February 19, 2024
Sodium Valproate (Epilim) Inquiry
In November 2020, the Minister for Health, Mr Stephen Donnelly, announced that an inquiry would take place into the historical licensing and use of the epilepsy drug Sodium Valproate (also...
The Covid-19 pandemic has profoundly changed our lives and forced us all into a ‘new normal’. The legal system is no exception. The Courts will be piloting remote hearings from the third week in April, ICT infrastructure updates already under way have been accelerated to allow the administration of justice to continue during the emergency.
The acceleration of these schemes is welcome news as we’ve seen how in Australia and the UK, among others, e-filing, can increase speed and efficiency when it comes to litigation. The emergency has also made a very strong case for remote mediation.
With court hearings significantly reduced and an increase in employment, contract and liquidity-related concerns for businesses, lawyers need to find ways to engage with their clients, each-other, and those empowered to adjudicate, to resolve disputes in an effective manner, while adhering to the necessary social distancing measures.
On the face of it, mediation is easily transferable to a remote situation. No Court officials are required, simply the parties involved, their legal advisors and a mediator. Most video-conferencing facilities offer solutions that allow mediations to happen in a ‘business-as-usual’ manner.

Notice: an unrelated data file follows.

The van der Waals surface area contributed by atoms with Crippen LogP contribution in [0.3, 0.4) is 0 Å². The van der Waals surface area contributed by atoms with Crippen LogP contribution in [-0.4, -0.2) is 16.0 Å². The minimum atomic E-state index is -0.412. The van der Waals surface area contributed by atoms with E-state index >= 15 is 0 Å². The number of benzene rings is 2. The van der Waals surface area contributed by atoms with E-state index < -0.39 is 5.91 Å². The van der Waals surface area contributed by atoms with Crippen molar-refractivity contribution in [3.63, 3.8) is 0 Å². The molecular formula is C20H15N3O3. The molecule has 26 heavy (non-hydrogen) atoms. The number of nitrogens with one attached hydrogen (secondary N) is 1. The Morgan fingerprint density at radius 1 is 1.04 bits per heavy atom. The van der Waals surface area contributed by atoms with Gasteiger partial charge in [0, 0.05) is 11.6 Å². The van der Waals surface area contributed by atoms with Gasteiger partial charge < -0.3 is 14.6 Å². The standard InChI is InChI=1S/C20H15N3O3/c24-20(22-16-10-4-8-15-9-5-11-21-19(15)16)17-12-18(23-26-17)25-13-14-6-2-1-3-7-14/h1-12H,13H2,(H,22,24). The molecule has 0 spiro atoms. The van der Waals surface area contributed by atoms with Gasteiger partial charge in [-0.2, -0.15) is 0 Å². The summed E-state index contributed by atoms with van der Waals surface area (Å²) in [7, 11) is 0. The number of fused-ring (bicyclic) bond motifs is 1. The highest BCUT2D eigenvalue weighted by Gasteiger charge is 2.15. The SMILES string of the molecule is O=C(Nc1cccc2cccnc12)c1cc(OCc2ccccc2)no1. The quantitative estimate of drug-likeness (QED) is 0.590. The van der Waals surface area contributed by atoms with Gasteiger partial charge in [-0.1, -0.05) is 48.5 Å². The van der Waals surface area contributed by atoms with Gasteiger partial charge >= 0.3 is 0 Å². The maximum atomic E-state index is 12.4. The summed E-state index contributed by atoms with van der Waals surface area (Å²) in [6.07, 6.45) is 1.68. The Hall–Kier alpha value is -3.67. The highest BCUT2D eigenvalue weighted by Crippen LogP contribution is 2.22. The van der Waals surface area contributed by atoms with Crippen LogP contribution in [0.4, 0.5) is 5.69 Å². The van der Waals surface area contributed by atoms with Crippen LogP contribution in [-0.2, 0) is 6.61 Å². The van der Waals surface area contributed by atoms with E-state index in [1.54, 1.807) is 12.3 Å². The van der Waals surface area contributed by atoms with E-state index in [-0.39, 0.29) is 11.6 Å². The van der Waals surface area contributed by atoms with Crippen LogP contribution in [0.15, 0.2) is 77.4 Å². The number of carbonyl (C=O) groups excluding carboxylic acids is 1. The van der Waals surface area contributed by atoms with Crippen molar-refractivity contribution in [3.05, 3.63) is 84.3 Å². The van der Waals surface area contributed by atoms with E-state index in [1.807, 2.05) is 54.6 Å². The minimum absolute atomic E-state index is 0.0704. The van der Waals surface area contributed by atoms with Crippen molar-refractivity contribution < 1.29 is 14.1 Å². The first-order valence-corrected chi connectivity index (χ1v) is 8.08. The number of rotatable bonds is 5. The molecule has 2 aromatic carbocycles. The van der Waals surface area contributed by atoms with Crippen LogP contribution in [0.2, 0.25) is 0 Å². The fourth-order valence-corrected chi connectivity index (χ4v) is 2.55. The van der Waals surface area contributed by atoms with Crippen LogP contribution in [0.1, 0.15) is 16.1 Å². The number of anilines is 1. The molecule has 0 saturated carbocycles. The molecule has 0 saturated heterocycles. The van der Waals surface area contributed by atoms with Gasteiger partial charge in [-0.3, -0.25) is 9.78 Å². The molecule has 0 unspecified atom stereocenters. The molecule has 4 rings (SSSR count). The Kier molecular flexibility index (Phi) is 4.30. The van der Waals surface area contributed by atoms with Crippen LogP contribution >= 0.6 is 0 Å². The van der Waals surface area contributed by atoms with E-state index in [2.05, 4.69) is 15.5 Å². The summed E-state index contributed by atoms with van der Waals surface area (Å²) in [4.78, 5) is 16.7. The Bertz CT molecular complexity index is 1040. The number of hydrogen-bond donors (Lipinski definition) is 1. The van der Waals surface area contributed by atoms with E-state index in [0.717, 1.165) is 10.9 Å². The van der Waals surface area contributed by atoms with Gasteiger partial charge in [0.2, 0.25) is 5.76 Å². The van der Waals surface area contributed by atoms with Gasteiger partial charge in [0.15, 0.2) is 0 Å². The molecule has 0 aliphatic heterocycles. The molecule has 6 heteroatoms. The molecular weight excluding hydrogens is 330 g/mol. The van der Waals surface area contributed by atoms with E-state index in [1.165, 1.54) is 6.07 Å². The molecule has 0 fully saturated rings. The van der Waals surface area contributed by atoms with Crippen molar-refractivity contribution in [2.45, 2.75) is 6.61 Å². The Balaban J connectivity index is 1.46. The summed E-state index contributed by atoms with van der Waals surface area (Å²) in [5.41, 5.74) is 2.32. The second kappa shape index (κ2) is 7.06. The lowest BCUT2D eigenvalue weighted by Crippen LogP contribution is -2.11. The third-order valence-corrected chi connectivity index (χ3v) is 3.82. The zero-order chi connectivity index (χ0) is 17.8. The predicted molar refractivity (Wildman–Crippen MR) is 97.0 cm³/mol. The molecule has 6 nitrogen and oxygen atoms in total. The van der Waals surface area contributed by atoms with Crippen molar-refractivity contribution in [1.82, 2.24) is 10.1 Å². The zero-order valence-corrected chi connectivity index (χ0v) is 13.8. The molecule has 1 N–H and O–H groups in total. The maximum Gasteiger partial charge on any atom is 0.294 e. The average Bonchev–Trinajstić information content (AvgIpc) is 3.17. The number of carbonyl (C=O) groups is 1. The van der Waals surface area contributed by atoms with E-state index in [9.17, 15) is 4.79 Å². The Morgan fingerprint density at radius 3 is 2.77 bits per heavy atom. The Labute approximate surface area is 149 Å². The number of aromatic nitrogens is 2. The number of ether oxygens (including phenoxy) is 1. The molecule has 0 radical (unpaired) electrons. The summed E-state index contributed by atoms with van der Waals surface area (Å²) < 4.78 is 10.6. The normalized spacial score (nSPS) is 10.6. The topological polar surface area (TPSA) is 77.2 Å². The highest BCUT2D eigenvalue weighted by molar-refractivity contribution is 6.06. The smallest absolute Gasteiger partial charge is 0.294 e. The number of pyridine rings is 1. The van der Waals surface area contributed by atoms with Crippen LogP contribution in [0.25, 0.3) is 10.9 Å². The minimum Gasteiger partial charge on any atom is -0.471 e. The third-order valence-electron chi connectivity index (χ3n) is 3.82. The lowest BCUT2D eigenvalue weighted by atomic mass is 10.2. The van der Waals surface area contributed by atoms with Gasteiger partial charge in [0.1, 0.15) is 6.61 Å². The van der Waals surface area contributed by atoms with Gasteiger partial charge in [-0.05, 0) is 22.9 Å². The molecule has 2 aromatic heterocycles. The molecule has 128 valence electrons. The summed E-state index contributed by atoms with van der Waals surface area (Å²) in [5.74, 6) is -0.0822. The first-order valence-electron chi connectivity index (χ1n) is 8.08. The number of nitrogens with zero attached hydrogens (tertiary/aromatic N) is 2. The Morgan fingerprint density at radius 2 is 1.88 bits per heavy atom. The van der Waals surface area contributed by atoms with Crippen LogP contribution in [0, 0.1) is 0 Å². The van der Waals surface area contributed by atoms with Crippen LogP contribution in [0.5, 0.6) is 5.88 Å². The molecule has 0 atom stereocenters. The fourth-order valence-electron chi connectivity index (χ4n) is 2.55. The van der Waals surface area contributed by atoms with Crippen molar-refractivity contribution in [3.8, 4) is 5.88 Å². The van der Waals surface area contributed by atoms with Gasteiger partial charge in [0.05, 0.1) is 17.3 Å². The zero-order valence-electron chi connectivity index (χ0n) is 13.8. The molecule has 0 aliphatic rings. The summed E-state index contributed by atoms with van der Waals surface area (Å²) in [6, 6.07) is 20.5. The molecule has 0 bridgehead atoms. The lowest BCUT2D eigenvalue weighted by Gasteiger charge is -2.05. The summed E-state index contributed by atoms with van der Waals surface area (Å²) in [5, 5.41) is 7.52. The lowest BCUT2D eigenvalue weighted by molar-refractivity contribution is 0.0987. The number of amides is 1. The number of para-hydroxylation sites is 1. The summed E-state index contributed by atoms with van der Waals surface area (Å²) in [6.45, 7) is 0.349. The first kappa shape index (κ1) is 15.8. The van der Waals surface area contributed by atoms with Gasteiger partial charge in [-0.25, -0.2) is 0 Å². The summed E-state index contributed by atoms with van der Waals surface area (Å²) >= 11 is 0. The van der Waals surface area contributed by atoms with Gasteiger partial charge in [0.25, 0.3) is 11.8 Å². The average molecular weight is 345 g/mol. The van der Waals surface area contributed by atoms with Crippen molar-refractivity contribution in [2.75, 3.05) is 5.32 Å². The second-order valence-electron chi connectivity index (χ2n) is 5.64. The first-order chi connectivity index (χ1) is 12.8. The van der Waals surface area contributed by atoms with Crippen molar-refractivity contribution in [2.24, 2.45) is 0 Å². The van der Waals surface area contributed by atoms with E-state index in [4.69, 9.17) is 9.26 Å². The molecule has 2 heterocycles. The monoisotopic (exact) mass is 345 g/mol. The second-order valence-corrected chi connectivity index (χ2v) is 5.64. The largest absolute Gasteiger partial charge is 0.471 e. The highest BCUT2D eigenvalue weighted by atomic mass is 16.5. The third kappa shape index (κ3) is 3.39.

Most video-conferencing apps allow the organiser to set up rooms or channels so that parties can have private conversations away from the wider group. Chat functionality is also standard so you can message your client or the mediator while in the meeting. Documents can easily be shared with all parties via One Drive, Google Docs or even email. In fact, remote mediation has much in it’s favour in terms of time and cost savings, even pre-Covid-19.
One of the key advantages of mediation, besides removing costly litigation procedures, is that taking a day or half day out in a location that is set up specifically to encourage parties to work together, can often lead to a favourable resolution for all those involved, that may not have been possible in a courtroom setting. Those of us who are involved with Mediation understand the importance of the setting and environment being right, even in terms of who sits where in the room.
With online mediation, the ability to create a comfortable environment and to empathise with the parties face-to-face is gone, and as they say, only 7% of communication is verbal. Empathy and the ability to gain trust are key skills for mediators and this can be tricky to do when you’re not in the same room as the parties involved. But a good, well-organised mediator can circumvent these issues.
About the author: Marc Fitzgibbon, Senior Partner and Head of Employment Law at Lavelle Partners.
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